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How to: Make thread-safe calls to Windows Forms controls
thread safety [Windows Forms], calling controls [Windows Forms]
calling controls [Windows Forms], thread safety [Windows Forms]
CheckForIllegalCrossThreadCalls property [Windows Forms]
Windows Forms controls [Windows Forms], multithreading
BackgroundWorker class [Windows Forms], examples
threading [Windows Forms], cross-thread calls
controls [Windows Forms], multithreading

How to: Make thread-safe calls to Windows Forms controls

Multithreading can improve the performance of Windows Forms apps, but access to Windows Forms controls isn't inherently thread-safe. Multithreading can expose your code to very serious and complex bugs. Two or more threads manipulating a control can force the control into an inconsistent state and lead to race conditions, deadlocks, and freezes or hangs. If you implement multithreading in your app, be sure to call cross-thread controls in a thread-safe way. For more information, see Managed threading best practices.

There are two ways to safely call a Windows Forms control from a thread that didn't create that control. You can use the xref:System.Windows.Forms.Control.Invoke%2A?displayProperty=fullName method to call a delegate created in the main thread, which in turn calls the control. Or, you can implement a xref:System.ComponentModel.BackgroundWorker?displayProperty=nameWithType, which uses an event-driven model to separate work done in the background thread from reporting on the results.

Unsafe cross-thread calls

It's unsafe to call a control directly from a thread that didn't create it. The following code snippet illustrates an unsafe call to the xref:System.Windows.Forms.TextBox?displayProperty=nameWithType control. The Button1_Click event handler creates a new WriteTextUnsafe thread, which sets the main thread's xref:System.Windows.Forms.TextBox.Text%2A?displayProperty=nameWithType property directly.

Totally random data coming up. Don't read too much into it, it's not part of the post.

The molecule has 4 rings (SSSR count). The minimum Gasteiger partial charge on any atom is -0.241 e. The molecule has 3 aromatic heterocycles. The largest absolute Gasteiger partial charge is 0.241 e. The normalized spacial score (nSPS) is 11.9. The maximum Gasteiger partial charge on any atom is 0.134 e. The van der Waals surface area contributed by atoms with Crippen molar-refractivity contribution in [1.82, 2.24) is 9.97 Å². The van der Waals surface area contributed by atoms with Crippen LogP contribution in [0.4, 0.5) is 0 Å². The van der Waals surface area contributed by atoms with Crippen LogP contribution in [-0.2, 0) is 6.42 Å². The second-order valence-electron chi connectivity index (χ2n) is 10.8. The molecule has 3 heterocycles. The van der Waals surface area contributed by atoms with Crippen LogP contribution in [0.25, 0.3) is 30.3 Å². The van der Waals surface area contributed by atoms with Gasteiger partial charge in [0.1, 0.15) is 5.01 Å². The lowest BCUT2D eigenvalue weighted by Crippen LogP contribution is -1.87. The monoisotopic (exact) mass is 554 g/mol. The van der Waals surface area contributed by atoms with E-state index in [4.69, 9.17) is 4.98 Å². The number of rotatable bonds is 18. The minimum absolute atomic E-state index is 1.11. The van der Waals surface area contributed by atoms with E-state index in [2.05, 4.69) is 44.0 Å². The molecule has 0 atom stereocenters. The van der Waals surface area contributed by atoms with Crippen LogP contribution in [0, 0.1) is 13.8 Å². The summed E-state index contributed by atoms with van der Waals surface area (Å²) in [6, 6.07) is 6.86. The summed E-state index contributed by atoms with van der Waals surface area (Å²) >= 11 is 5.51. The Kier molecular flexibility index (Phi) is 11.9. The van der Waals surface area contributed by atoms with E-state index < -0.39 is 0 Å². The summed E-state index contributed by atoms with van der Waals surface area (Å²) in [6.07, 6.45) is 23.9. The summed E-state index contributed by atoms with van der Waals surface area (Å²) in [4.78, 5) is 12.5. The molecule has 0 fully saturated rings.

private void Button1_Click(object sender, EventArgs e)
    thread2 = new Thread(new ThreadStart(WriteTextUnsafe));
private void WriteTextUnsafe()
    textBox1.Text = "This text was set unsafely.";
Private Sub Button1_Click(ByVal sender As Object, e As EventArgs) Handles Button1.Click
    Thread2 = New Thread(New ThreadStart(AddressOf WriteTextUnsafe))
End Sub

Private Sub WriteTextUnsafe()
    TextBox1.Text = "This text was set unsafely."
End Sub

The Visual Studio debugger detects these unsafe thread calls by raising an xref:System.InvalidOperationException with the message, Cross-thread operation not valid. Control "" accessed from a thread other than the thread it was created on. The xref:System.InvalidOperationException always occurs for unsafe cross-thread calls during Visual Studio debugging, and may occur at app runtime. You should fix the issue, but you can disable the exception by setting the xref:System.Windows.Forms.Control.CheckForIllegalCrossThreadCalls%2A?displayProperty=nameWithType property to false.

Safe cross-thread calls

The following code examples demonstrate two ways to safely call a Windows Forms control from a thread that didn't create it:

  1. The xref:System.Windows.Forms.Control.Invoke%2A?displayProperty=fullName method, which calls a delegate from the main thread to call the control.
  2. A xref:System.ComponentModel.BackgroundWorker?displayProperty=nameWithType component, which offers an event-driven model.

In both examples, the background thread sleeps for one second to simulate work being done in that thread.